A few immediate thoughts on public relations matters returning from the Word of Mouth communications conference in London today:
 Frank PR has registered as a trademark a word commonly used in relation to the ability of a message to generate “talk” – they didn’t create this word, but decided to take it “legally” for themselves. I find this bizarre when we are talking about open communications – why should people “own” words? Despite the popular rumour – even Apple doesn’t license the word “podcast” and apparently the US Patent & Trademark Office will not register it.
 Two different presenters cited an advertising value equivalent (AVE) measure for the press coverage generated by campaigns? This is a stupid approach, empirically unsound and shows a lack of understanding of the power of PR to do more than simply generate coverage. There is plenty of research to prove my case.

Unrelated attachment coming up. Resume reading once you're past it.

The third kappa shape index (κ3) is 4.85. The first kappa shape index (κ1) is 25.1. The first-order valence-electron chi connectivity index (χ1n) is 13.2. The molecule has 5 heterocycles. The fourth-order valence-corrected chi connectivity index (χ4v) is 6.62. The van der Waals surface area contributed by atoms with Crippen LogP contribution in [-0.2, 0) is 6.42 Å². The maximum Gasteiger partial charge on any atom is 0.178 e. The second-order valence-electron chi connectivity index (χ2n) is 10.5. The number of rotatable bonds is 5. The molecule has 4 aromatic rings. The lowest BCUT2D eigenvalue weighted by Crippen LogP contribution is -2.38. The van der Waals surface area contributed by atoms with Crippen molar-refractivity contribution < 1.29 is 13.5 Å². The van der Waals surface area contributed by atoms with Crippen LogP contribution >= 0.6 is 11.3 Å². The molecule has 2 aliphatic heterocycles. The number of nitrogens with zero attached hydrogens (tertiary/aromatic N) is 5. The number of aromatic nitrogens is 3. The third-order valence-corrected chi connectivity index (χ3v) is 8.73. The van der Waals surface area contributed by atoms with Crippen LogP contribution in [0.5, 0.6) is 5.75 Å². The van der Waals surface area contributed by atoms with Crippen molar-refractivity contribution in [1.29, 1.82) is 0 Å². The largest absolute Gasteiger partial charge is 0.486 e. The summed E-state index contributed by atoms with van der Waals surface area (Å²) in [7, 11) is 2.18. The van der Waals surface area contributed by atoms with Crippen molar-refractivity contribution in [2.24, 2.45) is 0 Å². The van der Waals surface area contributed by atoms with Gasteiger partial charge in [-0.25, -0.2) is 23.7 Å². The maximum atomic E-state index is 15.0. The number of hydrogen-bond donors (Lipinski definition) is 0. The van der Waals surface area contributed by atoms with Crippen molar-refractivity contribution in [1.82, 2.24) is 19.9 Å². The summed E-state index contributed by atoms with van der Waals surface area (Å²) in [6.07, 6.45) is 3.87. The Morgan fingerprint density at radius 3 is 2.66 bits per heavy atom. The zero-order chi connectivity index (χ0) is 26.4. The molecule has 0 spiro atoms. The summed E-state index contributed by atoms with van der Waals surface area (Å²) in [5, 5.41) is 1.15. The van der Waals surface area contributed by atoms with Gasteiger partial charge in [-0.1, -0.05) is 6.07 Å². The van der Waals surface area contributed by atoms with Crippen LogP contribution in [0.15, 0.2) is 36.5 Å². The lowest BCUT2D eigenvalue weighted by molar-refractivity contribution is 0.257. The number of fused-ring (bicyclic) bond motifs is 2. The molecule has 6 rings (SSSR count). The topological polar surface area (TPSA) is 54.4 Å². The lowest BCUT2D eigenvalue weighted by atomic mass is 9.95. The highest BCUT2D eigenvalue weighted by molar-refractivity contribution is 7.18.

Some PR people are totally unware of what a blog is, with one delegate asking how it differed from a website as she’d like to write one for a client… Unfortunately Simon Collister’s presentation on blogs didn’t seem to answer such basic questions – or provide much insight for experienced blogs.
The day ended with a brief argument regarding whether public relations or direct marketing should be “in charge” of word of mouth (wom) – my view is that the “receiver” is actually the key driver – and within organisations people shouldn’t be scrapping over this new territory but pulling all their skills together to offer the best of what each discipline has to offer.
More detail from the presentations and my thoughts to follow in the next few days.